12 Jan A small software company sees a future in containers of code
A tech start-up called DotCloud was on its last legs in 2012. Now called Docker, its software has been downloaded 70 million times.
“It’s exhilarating and it’s frightening,” said Benjamin Golub, Docker’s chief executive. “We are absolutely punching way above our weight class.”
Docker is at the forefront of a new way to create software, called containers. These software containers are frequently compared with shipping containers. And as their popularity grows, building big computer networks could become remarkably simpler.
Like the big metal containers that can move from ship to ship to truck without being opened, software containers ship applications across different “cloud computing” systems and make it easy to tinker with one part, like the products for sale on a mobile application, without worrying about the effect on another part, like the big database at the heart of the corporate network.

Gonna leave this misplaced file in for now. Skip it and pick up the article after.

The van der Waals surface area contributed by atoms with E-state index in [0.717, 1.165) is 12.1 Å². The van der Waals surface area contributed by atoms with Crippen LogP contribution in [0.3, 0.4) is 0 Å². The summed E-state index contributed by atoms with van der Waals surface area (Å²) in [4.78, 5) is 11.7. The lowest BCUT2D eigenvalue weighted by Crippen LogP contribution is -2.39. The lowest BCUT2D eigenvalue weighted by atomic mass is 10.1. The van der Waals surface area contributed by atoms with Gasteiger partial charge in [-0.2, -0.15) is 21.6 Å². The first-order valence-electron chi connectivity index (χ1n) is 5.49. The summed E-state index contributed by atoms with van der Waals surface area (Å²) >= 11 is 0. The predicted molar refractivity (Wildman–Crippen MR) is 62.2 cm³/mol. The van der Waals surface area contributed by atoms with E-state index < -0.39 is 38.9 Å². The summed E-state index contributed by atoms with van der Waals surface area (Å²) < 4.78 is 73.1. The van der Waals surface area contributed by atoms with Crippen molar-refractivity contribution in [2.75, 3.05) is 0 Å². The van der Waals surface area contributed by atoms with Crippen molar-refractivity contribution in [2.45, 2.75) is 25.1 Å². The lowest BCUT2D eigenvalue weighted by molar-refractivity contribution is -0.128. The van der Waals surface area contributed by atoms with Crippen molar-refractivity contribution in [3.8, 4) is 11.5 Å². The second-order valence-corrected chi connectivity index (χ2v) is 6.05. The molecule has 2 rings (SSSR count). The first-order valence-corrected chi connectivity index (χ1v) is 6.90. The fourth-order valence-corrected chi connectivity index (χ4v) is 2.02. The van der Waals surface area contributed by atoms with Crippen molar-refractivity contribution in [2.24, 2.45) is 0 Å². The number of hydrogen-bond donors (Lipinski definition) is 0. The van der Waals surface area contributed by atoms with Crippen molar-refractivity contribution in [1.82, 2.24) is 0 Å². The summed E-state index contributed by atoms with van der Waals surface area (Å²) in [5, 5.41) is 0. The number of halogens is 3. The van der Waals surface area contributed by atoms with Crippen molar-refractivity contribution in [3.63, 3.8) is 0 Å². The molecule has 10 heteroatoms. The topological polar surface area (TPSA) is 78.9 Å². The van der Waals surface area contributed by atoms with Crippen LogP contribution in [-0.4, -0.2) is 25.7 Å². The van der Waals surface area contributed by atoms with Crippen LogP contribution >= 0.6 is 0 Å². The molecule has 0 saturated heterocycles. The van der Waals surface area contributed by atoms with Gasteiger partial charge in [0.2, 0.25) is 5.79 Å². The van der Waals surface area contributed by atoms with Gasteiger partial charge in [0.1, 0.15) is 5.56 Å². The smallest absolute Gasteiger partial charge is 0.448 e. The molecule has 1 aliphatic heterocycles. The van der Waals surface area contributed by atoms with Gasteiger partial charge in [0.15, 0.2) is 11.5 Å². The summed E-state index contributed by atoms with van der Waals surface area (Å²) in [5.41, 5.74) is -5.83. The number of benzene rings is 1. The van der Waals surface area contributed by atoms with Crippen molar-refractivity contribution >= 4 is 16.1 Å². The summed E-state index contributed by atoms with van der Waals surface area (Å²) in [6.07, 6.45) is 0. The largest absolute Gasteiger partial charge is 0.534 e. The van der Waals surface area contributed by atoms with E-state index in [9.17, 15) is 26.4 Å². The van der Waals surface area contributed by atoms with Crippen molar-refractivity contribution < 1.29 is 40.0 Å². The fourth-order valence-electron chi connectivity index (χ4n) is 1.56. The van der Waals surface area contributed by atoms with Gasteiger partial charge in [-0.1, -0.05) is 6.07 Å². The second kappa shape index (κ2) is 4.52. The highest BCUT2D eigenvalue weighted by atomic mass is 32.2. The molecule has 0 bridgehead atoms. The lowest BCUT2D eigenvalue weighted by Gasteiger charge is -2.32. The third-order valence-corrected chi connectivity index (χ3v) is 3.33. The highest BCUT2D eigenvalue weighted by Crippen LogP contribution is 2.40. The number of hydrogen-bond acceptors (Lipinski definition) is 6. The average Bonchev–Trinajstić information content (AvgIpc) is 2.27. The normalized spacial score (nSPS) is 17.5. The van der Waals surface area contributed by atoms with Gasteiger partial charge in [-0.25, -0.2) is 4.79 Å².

“It absolutely makes it easier to write applications,” said Eric Brewer, Google’s vice president for computer infrastructure. Google developed the first type of container, for internal use, about eight years ago, which helped it build its Internet services quickly.
Docker took the Google innovation and made it easy for people to use across computers.
“It’s a huge efficiency gain in how you write code,” said Mr. Golub, who started his career teaching business courses in Uzbekistan. “You don’t have to rewrite everything, then fix all the breaks when it goes into production. You just work on what you change.”
Mr. Golub’s office has a turtle, he jokes, “so that I’m not the worst coder.”
Some big companies have noticed what the 70-employee start-up is doing. The European bank ING uses Docker to update 1,400 different applications a day. Gilt Group, an online store, turned seven big applications in its website into 400 smaller pieces, making it easier to update. And Goldman Sachs uses Docker to build and deploy the software it runs internally.